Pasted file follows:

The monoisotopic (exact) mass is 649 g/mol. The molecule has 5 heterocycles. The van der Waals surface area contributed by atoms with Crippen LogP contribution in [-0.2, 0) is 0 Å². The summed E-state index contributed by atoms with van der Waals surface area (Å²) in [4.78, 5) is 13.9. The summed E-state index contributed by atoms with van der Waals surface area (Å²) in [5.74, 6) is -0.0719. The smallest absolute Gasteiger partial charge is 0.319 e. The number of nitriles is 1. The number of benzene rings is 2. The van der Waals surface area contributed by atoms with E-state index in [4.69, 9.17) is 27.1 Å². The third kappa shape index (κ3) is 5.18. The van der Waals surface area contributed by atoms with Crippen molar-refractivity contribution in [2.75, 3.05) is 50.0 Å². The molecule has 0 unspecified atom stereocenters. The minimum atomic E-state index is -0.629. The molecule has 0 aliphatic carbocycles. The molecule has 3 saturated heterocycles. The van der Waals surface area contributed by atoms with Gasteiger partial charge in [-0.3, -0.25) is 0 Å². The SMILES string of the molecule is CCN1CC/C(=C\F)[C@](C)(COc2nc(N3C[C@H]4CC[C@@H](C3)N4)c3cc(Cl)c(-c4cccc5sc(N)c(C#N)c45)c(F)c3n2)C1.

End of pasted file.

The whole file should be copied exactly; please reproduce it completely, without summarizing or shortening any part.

The monoisotopic (exact) mass is 649 g/mol. The molecule has 5 heterocycles. The van der Waals surface area contributed by atoms with Crippen LogP contribution in [-0.2, 0) is 0 Å². The summed E-state index contributed by atoms with van der Waals surface area (Å²) in [4.78, 5) is 13.9. The summed E-state index contributed by atoms with van der Waals surface area (Å²) in [5.74, 6) is -0.0719. The smallest absolute Gasteiger partial charge is 0.319 e. The number of nitriles is 1. The number of benzene rings is 2. The van der Waals surface area contributed by atoms with E-state index in [4.69, 9.17) is 27.1 Å². The third kappa shape index (κ3) is 5.18. The van der Waals surface area contributed by atoms with Crippen molar-refractivity contribution in [2.75, 3.05) is 50.0 Å². The molecule has 0 unspecified atom stereocenters. The minimum atomic E-state index is -0.629. The molecule has 0 aliphatic carbocycles. The molecule has 3 saturated heterocycles. The van der Waals surface area contributed by atoms with Gasteiger partial charge in [-0.3, -0.25) is 0 Å². The SMILES string of the molecule is CCN1CC/C(=C\F)[C@](C)(COc2nc(N3C[C@H]4CC[C@@H](C3)N4)c3cc(Cl)c(-c4cccc5sc(N)c(C#N)c45)c(F)c3n2)C1.